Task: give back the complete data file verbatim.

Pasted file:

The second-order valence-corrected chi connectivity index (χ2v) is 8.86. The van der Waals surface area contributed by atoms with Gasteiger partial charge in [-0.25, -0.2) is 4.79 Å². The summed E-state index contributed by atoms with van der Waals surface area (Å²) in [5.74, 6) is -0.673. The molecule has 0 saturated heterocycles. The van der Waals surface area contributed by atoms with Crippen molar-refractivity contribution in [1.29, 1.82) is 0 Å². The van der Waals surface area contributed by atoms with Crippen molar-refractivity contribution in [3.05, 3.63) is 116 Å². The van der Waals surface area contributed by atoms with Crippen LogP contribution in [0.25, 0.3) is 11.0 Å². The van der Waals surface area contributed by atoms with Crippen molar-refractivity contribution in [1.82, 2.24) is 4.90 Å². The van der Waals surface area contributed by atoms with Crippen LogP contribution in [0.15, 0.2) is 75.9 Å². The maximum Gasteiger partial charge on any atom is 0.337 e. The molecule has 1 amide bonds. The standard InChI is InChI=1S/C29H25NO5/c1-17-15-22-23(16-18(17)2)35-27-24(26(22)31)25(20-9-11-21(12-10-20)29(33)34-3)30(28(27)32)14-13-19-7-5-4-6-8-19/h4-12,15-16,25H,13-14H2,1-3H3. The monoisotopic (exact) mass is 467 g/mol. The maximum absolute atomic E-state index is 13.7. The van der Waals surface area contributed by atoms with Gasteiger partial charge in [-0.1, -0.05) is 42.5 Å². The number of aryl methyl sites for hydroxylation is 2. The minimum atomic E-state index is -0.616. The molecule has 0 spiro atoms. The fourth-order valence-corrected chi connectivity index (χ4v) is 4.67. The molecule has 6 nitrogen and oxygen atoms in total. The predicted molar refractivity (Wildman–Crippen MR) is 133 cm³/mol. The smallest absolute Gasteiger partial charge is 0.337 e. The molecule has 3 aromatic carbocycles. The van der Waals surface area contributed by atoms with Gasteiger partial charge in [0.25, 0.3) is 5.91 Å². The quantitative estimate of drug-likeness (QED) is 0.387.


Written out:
The second-order valence-corrected chi connectivity index (χ2v) is 8.86. The van der Waals surface area contributed by atoms with Gasteiger partial charge in [-0.25, -0.2) is 4.79 Å². The summed E-state index contributed by atoms with van der Waals surface area (Å²) in [5.74, 6) is -0.673. The molecule has 0 saturated heterocycles. The van der Waals surface area contributed by atoms with Crippen molar-refractivity contribution in [1.29, 1.82) is 0 Å². The van der Waals surface area contributed by atoms with Crippen molar-refractivity contribution in [3.05, 3.63) is 116 Å². The van der Waals surface area contributed by atoms with Crippen LogP contribution in [0.25, 0.3) is 11.0 Å². The van der Waals surface area contributed by atoms with Crippen molar-refractivity contribution in [1.82, 2.24) is 4.90 Å². The van der Waals surface area contributed by atoms with Crippen LogP contribution in [0.15, 0.2) is 75.9 Å². The maximum Gasteiger partial charge on any atom is 0.337 e. The molecule has 1 amide bonds. The standard InChI is InChI=1S/C29H25NO5/c1-17-15-22-23(16-18(17)2)35-27-24(26(22)31)25(20-9-11-21(12-10-20)29(33)34-3)30(28(27)32)14-13-19-7-5-4-6-8-19/h4-12,15-16,25H,13-14H2,1-3H3. The monoisotopic (exact) mass is 467 g/mol. The maximum absolute atomic E-state index is 13.7. The van der Waals surface area contributed by atoms with Gasteiger partial charge in [-0.1, -0.05) is 42.5 Å². The number of aryl methyl sites for hydroxylation is 2. The minimum atomic E-state index is -0.616. The molecule has 0 spiro atoms. The fourth-order valence-corrected chi connectivity index (χ4v) is 4.67. The molecule has 6 nitrogen and oxygen atoms in total. The predicted molar refractivity (Wildman–Crippen MR) is 133 cm³/mol. The smallest absolute Gasteiger partial charge is 0.337 e. The molecule has 3 aromatic carbocycles. The van der Waals surface area contributed by atoms with Gasteiger partial charge in [0.25, 0.3) is 5.91 Å². The quantitative estimate of drug-likeness (QED) is 0.387.